Today I was talking about something important with our manager, but then another guy came and interrupted our conversation. As soon as that guy finished talking and went away, I said 'Let's continue' to the manager, and he chuckled a bit. Then I realised that I must have said something awkward. As far as I can remember, I've never heard any native speaker say 'Let's continue'. It seems that they say 'let's get on...' or something. So how do native speakers say 'continue'? Is it really 'get on', or is there any other expression? Could you show me some examples?
I don’t think “let’s continue” is grammatically wrong; it just sounds overly formal in everyday conversations.
I would recommend one of these alternatives:
- So, where were we?
- To continue what I was saying...
- Picking up where I left off...
- Before we got interrupted, I was saying...
As for saying “get on,” if you were telling me something, and we got interrupted, I might tell you, “Go on.” Two things about this:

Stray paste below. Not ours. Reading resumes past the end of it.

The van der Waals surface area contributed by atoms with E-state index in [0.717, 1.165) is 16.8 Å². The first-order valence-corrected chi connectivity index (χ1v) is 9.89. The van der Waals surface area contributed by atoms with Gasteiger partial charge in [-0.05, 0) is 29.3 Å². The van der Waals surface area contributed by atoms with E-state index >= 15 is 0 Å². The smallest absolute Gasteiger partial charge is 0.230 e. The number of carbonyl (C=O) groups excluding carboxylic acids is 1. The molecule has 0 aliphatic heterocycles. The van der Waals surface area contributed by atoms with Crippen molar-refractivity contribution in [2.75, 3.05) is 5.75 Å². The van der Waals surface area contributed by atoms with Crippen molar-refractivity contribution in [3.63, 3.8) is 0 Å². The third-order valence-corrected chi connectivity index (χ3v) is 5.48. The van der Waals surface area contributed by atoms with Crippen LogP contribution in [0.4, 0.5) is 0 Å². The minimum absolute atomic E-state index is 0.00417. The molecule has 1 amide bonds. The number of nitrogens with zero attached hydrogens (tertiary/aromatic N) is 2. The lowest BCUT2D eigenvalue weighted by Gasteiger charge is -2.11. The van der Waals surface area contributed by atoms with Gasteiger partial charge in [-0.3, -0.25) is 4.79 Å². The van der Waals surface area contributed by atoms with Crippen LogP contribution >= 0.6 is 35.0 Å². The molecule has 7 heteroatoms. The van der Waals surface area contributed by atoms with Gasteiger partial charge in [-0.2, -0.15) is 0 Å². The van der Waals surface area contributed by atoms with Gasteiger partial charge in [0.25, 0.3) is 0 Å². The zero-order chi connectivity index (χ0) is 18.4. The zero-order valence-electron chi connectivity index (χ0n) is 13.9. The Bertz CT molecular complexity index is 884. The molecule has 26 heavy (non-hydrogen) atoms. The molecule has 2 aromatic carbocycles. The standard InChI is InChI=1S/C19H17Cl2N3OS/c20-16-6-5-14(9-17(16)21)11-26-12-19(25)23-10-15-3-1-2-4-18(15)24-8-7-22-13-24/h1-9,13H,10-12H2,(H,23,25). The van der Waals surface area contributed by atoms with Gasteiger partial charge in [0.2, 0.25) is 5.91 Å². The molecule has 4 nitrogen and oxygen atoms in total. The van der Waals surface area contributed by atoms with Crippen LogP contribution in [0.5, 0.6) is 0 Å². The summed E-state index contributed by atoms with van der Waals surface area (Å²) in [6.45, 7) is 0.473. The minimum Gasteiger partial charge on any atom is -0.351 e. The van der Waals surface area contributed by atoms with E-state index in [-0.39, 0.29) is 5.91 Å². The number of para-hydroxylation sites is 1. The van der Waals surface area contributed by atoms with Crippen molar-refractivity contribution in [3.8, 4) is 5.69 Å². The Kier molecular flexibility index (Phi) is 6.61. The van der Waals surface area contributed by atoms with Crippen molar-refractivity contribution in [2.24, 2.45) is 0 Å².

- It’s go on, not get on
- It’s not usually the speaker who says this, but the listener
You can say, “Let’s get on with this,” but, as one person mentioned, that suggests some annoyance, frustration, or a desire to hurry.
As a native speaker (BrE), I do think that "get on" has some sense of continue but with an added sense of urgency. If a discussion is proceeding slowly someone might say "we must get on", or if dissatisfied with someone else's progress you might say "get on with it!".
In the circumstances described, I would say "Let's carry on" or even, "Let's carry on where we left off."
I don't see what was wrong with "Let's continue" by the way. Maybe you made it sound pompous.
I'd definitely say "let's continue with the conversation", but I'm a bit on the formal side at work. I'd not say it while drinking beer with friends after work...